The ubiquitin-modifying enzyme A20 is required for termination of Toll-like receptor responses

  • A Corrigendum to this article was published on 01 January 2005


A20 is a cytoplasmic protein required for the termination of tumor necrosis factor (TNF)–induced signals. We show here that mice doubly deficient in either A20 and TNF or A20 and TNF receptor 1 developed spontaneous inflammation, indicating that A20 is also critical for the regulation of TNF-independent signals in vivo. A20 was required for the termination of Toll-like receptor–induced activity of the transcription factor NF-κB and proinflammatory gene expression in macrophages, and this function protected mice from endotoxic shock. A20 accomplished this biochemically by directly removing ubiquitin moieties from the signaling molecule TRAF6. The critical function of this deubiquitinating enzyme in the restriction of TLR signals emphasizes the importance of the regulation of ubiquitin conjugation in innate immune cells.

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Figure 1: A20 is essential for the prevention of TNFR1-independent proinflammatory signals.
Figure 2: A20 is essential for the prevention of TNF-independent proinflammatory signals.
Figure 3: A20 is critical for the regulation of macrophage responses in vivo and protecting against septic shock.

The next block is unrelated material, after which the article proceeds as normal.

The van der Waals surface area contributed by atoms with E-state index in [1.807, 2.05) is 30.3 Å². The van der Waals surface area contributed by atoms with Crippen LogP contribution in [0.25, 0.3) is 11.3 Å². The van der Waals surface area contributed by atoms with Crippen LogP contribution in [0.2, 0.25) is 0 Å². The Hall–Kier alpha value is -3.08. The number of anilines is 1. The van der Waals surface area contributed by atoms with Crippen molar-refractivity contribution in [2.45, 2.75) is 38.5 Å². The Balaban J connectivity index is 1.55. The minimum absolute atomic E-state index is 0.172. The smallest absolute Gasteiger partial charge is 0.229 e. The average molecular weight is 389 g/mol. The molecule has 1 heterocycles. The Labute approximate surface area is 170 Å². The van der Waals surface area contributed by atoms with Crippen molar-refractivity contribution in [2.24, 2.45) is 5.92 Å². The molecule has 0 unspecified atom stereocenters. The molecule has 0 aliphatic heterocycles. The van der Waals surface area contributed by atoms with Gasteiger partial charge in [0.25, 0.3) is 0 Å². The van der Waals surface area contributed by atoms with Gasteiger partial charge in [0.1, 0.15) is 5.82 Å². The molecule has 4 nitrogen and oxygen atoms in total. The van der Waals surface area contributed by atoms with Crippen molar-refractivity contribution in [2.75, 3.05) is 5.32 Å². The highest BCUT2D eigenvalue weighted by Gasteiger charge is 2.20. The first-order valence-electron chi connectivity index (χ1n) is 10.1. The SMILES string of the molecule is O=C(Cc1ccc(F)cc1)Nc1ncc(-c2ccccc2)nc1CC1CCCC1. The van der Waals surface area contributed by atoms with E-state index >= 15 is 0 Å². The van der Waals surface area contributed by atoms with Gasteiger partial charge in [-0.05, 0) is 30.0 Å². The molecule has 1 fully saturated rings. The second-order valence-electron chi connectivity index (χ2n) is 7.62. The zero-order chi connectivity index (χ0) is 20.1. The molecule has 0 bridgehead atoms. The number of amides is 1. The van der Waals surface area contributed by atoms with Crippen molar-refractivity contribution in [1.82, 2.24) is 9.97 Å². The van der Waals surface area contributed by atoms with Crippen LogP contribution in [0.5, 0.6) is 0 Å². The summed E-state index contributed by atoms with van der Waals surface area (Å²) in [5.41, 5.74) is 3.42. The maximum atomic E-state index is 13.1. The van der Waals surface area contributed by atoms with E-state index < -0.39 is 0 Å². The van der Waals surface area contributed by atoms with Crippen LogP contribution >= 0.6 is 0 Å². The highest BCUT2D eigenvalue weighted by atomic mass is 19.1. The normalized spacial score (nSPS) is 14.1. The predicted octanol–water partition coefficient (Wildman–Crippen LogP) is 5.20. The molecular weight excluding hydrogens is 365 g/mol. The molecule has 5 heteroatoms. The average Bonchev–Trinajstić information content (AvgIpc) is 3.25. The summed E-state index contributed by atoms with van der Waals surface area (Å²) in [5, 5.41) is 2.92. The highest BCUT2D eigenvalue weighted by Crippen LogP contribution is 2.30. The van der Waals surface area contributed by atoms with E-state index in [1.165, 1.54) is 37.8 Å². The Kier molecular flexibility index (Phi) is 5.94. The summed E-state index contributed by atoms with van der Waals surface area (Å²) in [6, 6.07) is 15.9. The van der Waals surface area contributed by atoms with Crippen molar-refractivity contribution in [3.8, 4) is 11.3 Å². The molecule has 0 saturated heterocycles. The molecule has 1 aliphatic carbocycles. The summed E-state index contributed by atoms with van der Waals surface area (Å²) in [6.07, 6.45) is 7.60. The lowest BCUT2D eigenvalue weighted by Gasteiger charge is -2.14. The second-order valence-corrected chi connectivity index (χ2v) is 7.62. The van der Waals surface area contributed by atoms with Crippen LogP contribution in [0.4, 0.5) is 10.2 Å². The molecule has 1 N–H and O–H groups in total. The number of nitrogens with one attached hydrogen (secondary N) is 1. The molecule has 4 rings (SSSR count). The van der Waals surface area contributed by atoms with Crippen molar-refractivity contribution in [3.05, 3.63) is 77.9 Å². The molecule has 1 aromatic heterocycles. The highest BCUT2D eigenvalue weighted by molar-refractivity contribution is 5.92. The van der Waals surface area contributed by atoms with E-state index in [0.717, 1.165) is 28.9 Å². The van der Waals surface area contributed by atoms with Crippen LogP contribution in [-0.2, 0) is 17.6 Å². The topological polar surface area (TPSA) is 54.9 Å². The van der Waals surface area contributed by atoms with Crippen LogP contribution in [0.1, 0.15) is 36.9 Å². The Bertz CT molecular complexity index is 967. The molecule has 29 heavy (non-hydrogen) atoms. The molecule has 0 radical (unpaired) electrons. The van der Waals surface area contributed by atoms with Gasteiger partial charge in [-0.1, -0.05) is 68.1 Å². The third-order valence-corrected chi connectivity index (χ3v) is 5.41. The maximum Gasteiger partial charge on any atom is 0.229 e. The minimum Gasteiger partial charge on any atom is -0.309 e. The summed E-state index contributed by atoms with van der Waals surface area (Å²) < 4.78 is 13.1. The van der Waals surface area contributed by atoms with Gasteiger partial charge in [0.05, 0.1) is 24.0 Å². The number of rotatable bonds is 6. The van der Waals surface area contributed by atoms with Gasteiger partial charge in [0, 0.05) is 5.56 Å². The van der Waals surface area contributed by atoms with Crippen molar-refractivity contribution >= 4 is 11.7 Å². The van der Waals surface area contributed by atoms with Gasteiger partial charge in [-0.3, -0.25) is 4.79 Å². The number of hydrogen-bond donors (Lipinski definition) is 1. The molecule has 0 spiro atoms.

Figure 4: A20 regulates macrophage responses to TLR ligands.
Figure 5: A20 is essential for the termination of TLR-induced IKK activity.
Figure 6: A20 is not required for endotoxin tolerance.
Figure 7: A20 is a deubiquitinating enzyme that modifies TRAF6 ubiquitination.

Change history

  • 12 September 2004

    added footnote to XML; appended incorrect AOP PDF with note; added notes in xml for all Fig 7 instances; corrected online date will be added to issue version


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    *Note: In the version of this article originally published online, the last sentence of the legend to Figure 7 was incorrect and should be deleted. This error has been corrected for the HTML and print versions of this article.


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We thank I. Wertz, V. Dixit, and B. Malynn for reagents, discussions and critical reading of the manuscript. Supported by the National Institutes of Health (RO1AI53224 and R01DK52751 to A.M.), Digestive Disease Research Center (DK42086), Burroughs Welcome (E.M.), Crohn's and Colitis Foundation of America (D.B.) and Medical Scientist Training Program (GM07281; E.T., R.-C.A. and M.W.).

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Correspondence to Averil Ma.

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